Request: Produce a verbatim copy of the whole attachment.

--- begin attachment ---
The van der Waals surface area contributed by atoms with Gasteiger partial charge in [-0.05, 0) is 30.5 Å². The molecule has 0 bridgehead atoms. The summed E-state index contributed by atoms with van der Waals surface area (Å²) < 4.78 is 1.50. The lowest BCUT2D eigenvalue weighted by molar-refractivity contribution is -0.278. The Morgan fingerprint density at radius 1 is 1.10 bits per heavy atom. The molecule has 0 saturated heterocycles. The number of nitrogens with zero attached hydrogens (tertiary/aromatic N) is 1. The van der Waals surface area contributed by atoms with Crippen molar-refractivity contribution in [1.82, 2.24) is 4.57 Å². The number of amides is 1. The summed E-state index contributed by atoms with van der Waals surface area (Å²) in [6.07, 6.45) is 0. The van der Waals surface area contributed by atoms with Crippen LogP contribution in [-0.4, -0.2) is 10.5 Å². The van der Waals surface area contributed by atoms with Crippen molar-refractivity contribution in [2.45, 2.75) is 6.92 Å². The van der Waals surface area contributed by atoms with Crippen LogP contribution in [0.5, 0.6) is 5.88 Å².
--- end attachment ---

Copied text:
The van der Waals surface area contributed by atoms with Gasteiger partial charge in [-0.05, 0) is 30.5 Å². The molecule has 0 bridgehead atoms. The summed E-state index contributed by atoms with van der Waals surface area (Å²) < 4.78 is 1.50. The lowest BCUT2D eigenvalue weighted by molar-refractivity contribution is -0.278. The Morgan fingerprint density at radius 1 is 1.10 bits per heavy atom. The molecule has 0 saturated heterocycles. The number of nitrogens with zero attached hydrogens (tertiary/aromatic N) is 1. The van der Waals surface area contributed by atoms with Crippen molar-refractivity contribution in [1.82, 2.24) is 4.57 Å². The number of amides is 1. The summed E-state index contributed by atoms with van der Waals surface area (Å²) in [6.07, 6.45) is 0. The van der Waals surface area contributed by atoms with Crippen LogP contribution in [-0.4, -0.2) is 10.5 Å². The van der Waals surface area contributed by atoms with Crippen molar-refractivity contribution in [2.45, 2.75) is 6.92 Å². The van der Waals surface area contributed by atoms with Crippen LogP contribution in [0.5, 0.6) is 5.88 Å².